Christian Watson is the Key to Solving the Packers Offensive Woes

On the first offensive play of the Green Bay Packers season, rookie receiver Christian Watson ran by Minnesota Vikings veteran cornerback Patrick Peterson on a go route. Despite being wide open, Watson dropped a would-be 75-yard touchdown and quarterback Aaron Rodgers looked to the Packers’ sideline in frustration.

Frustrated is exactly how Watson, fans and everyone in the Packers organization have felt about the second-round draft pick thus far.

After dropping the first pass of the season, Watson has struggled to see the field after missing extended periods of time due to injury and dropped balls.

However, after Watson’s performance in the last two games, it is evident he is more than just a field-stretching receiver that has questionable hands and injury issues. He is the key to unlocking the Packers’ offense.

In Watson’s limited snaps heading into Week 10, Packers head coach Matt LaFleur attempted to scheme Watson open on a myriad of deep shots. Unfortunately, Watson and Rodgers were never able to connect. That is until Watson’s breakout game came in Week 10 against the Dallas Cowboys at Lambeau Field.

With just over five minutes left in the first half, the Packers lined up at their own 42-yard line in 11-personnel on a third-and-1 trailing the Cowboys 7-0. Rodgers faked the ball to running back AJ Dillon and lofted the ball to Watson as he ran the same route he dropped in Week 1. Watson made an over-the-shoulder catch at the 15-yard line and dashed into the endzone before doing a backflip to celebrate.

“That first one, I feel like, was the monkey, the 800-pound gorilla off his back, the weight of expectations and frustrations and drops and disappointment, and hopefully that’s a big jolt for him moving forward,” Rodgers said after the game. “I think that catch, probably on the atomic level, shifted a lot of different things for him, exorcising some energetic demons.”

Watson scored again on a fourth-and-7 at the start of the fourth quarter when the Packers trailed by 14. This time, Watson ran a deep over route and took the ball to the house for a 39-yard touchdown.

“It wasn’t the exact look that I would have preferred on that specific route,” Watson said after the game. “I’d like to have gotten inside of him and broke across the field. We knew that their safeties were playing low. They were playing that one-high, so obviously come out of the break and be as flat as possible. But he kind of played inside, so I took it vertical. I think I lost him a little bit and broke it flat and it was there.”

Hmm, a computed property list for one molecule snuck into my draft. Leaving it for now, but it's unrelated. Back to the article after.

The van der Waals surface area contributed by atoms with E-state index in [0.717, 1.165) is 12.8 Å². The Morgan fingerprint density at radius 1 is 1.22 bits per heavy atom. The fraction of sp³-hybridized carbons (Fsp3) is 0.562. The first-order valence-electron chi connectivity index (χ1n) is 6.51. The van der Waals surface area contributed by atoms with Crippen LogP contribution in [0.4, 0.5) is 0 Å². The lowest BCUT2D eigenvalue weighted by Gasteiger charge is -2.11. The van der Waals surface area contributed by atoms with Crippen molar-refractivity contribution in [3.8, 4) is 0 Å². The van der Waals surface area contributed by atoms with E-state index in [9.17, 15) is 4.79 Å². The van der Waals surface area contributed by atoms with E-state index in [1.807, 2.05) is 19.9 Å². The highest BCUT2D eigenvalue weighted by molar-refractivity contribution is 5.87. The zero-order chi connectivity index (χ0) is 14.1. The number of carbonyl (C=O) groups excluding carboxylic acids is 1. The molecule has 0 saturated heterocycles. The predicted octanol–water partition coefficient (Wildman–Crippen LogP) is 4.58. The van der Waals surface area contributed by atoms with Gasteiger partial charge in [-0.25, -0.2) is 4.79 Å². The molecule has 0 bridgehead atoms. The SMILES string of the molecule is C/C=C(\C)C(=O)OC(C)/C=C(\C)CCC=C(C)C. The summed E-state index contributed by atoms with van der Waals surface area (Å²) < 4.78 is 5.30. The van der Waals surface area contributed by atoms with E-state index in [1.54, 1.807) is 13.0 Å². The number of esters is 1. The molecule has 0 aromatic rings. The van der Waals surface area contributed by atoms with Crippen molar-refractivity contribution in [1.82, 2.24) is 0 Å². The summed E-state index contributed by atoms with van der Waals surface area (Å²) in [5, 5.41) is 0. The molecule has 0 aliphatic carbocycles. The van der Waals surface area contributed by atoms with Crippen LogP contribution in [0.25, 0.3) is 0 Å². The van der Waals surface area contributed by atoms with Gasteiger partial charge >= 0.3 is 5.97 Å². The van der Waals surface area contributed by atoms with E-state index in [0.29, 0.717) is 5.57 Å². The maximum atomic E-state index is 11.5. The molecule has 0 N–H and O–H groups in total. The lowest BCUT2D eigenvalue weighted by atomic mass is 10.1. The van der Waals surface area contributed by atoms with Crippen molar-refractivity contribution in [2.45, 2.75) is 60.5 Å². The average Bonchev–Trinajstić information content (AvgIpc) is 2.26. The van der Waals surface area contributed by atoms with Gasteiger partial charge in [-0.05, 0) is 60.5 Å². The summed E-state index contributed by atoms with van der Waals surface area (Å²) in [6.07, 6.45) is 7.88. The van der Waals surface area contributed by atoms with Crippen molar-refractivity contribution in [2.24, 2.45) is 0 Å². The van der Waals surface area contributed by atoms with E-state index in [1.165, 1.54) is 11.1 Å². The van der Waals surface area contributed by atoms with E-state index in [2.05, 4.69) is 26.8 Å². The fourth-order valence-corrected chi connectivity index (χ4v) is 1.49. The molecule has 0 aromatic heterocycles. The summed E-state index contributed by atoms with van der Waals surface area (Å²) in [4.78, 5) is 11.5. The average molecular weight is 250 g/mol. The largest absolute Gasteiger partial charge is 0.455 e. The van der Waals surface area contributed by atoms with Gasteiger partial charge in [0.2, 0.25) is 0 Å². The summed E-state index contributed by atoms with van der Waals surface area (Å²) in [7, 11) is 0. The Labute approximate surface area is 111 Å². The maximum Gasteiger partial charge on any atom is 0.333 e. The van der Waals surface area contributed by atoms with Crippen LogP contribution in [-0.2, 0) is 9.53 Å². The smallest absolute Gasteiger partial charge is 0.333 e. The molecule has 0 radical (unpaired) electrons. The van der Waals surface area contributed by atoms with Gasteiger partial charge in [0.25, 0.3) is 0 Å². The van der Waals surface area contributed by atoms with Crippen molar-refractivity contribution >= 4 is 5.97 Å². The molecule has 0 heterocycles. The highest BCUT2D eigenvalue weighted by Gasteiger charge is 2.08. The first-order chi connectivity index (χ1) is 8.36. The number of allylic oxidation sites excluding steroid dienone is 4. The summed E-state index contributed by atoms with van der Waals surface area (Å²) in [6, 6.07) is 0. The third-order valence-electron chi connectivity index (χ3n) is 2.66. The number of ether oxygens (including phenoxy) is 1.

Watson’s third and final touchdown came at the end of the fourth quarter when the Packers trailed, 28-21. The Packers lined up at the Cowboys 7-yard line and Watson ran a shallow cross, flying by two defenders untouched.

“Just a play we were trying to get to all night,” Watson said. “We called that same play a few times in hopes of getting the look we wanted so we could obviously check it to that specific play. And finally, I think it was on the third time, they finally had that low safety on the back side, obviously safety to the two-man side, so just got to win with speed across the field and that’s what I did.”

Watson continued to show his ability to score in the red zone against the Tennessee Titans on Thursday night football. He hauled in four catches for 48 yards and two touchdowns, scoring on a 14-yard free-play jump ball and an eight-yard crossing route.

Entering Week 10, Watson had a measly 10 catches for 88 yards and zero receiving touchdowns. In just two games, Watson now leads all rookie receivers in touchdown catches after scoring five times on 8 catches for 155 yards.

Even if Watson is not getting thrown to, his presence alone impacts how successful the offense is.

According to Dusty Evely, through the first 10 games of the season, the Packers scored 0.66 more points per drive when Watson played on a drive relative to when he didn’t. In fact, during this time, the Packers scored 93 points (not including extra points) on the 49 drives that Watson has played versus the 63 points scored on 51 drives without Watson.

When Watson plays, teams have to account for his speed and ability to take off the top of the defense. This makes opposing teams change the way they play by playing fewer defenders in the box and utilizing more two-high safety looks.

“I think the one thing that you definitely saw, you could feel his speed out there,” coach Matt LaFleur said after the Cowboys game. “And I think anytime that you have that element, it does change how maybe you’re viewed or how teams will play you. … To get those big explosive plays was absolutely critical for us. We talk about it every week: You want to score points, get explosive plays, and he provided a huge spark for us.”

The Packers season is on life support heading into Week 12. At 4-7, the Packers essentially have to win out to make the playoffs, but if Watson can continue his recent hot streak, that might give the Packers enough firepower they need to sneak into the playoffs.
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